China to Levy Retaliatory Tariffs on Another $75B of U.S. Goods

Denise Bode, Partner Michael Best Strategies

The People’s Republic of China has announced that it will move forward with implementing tariffs of as much as 10 percent on $75 billion worth of U.S. products in retaliation for President Trump’s threats to impose new duties on Chinese imports in September.

The Ministry of Finance of the People’s Republic of China said it would raise tariffs on items originating in the U.S. from 5 percent to 10 percent, and the new duties would be implemented in two batches — the first from Sept. 1 and the second from Dec. 15. The duties — announced and then suspended earlier this year — are in response to the U.S. government’s 10 percent tariff on $300 billion worth of Chinese goods.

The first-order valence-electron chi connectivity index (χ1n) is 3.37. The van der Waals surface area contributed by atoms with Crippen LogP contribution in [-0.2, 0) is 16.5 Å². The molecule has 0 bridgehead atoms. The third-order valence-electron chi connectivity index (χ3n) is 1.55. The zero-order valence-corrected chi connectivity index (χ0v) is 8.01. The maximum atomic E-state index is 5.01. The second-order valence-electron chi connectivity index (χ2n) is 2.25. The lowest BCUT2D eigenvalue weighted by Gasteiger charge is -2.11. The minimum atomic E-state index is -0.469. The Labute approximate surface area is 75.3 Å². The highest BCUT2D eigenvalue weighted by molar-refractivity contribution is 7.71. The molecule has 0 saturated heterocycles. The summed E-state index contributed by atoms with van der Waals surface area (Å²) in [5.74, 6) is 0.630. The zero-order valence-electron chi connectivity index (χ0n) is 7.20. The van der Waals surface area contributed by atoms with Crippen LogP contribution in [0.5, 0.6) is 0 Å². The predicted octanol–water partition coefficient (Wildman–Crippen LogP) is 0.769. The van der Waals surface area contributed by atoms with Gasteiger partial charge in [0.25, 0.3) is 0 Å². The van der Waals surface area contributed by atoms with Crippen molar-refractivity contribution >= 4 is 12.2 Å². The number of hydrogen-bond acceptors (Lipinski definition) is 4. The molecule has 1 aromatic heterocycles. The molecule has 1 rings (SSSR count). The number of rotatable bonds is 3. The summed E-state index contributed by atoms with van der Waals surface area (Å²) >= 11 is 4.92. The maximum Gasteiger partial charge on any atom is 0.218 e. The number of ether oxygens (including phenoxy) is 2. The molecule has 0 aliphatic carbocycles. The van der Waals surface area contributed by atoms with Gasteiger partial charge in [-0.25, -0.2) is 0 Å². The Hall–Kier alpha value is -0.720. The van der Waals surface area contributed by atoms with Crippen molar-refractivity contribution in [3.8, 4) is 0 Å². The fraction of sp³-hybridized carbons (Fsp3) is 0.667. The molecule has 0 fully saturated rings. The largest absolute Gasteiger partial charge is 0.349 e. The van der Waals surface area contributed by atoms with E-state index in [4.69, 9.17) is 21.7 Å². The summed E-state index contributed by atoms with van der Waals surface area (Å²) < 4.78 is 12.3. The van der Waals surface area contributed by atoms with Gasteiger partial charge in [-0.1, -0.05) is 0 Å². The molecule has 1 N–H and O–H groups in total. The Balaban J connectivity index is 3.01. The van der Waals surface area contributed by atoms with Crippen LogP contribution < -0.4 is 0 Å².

According to the State Council’s Customs Tariff Commission, the extra tariffs will apply to goods including include soybeans, beef, pork and crude oil.

Office of Trade and Manufacturing Policy Director Peter Navarro, who provides a strong protectionist voice in U.S. trade talks, denied that the announcement caught the White House off guard and downplayed the impact of the latest volley in the high-stakes trade war.

“This was a move that was well-signaled. It’s breaking news I guess, but it was well anticipated,” Navarro said in an interview.

It was not immediately clear if the tariffs announcement would have any impact on the planned trade talks.

 

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